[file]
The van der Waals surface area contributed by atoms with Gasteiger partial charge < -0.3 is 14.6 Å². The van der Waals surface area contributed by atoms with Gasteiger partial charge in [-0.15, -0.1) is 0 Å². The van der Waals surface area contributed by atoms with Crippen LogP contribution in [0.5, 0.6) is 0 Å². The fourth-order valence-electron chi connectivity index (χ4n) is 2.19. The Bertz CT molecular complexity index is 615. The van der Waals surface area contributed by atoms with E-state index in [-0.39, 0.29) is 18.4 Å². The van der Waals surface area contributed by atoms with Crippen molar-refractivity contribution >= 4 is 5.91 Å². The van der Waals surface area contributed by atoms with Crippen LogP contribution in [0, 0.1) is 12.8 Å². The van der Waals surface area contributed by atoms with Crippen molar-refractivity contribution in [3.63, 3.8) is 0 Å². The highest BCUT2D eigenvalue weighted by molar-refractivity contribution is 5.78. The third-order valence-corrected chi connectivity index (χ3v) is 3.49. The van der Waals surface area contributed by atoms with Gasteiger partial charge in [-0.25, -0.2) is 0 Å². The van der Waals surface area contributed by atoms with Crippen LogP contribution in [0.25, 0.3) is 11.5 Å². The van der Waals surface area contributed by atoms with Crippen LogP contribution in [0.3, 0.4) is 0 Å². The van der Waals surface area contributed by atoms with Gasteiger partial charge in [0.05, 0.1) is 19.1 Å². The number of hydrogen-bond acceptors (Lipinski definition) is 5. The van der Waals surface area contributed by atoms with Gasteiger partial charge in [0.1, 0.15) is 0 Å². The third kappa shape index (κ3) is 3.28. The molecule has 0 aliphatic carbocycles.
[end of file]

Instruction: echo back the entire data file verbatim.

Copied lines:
The van der Waals surface area contributed by atoms with Gasteiger partial charge < -0.3 is 14.6 Å². The van der Waals surface area contributed by atoms with Gasteiger partial charge in [-0.15, -0.1) is 0 Å². The van der Waals surface area contributed by atoms with Crippen LogP contribution in [0.5, 0.6) is 0 Å². The fourth-order valence-electron chi connectivity index (χ4n) is 2.19. The Bertz CT molecular complexity index is 615. The van der Waals surface area contributed by atoms with E-state index in [-0.39, 0.29) is 18.4 Å². The van der Waals surface area contributed by atoms with Crippen molar-refractivity contribution >= 4 is 5.91 Å². The van der Waals surface area contributed by atoms with Crippen LogP contribution in [0, 0.1) is 12.8 Å². The van der Waals surface area contributed by atoms with Crippen molar-refractivity contribution in [3.63, 3.8) is 0 Å². The highest BCUT2D eigenvalue weighted by molar-refractivity contribution is 5.78. The third-order valence-corrected chi connectivity index (χ3v) is 3.49. The van der Waals surface area contributed by atoms with Gasteiger partial charge in [-0.25, -0.2) is 0 Å². The van der Waals surface area contributed by atoms with Crippen LogP contribution in [0.25, 0.3) is 11.5 Å². The van der Waals surface area contributed by atoms with Crippen LogP contribution in [0.3, 0.4) is 0 Å². The van der Waals surface area contributed by atoms with Gasteiger partial charge in [0.05, 0.1) is 19.1 Å². The number of hydrogen-bond acceptors (Lipinski definition) is 5. The van der Waals surface area contributed by atoms with Gasteiger partial charge in [0.1, 0.15) is 0 Å². The third kappa shape index (κ3) is 3.28. The molecule has 0 aliphatic carbocycles.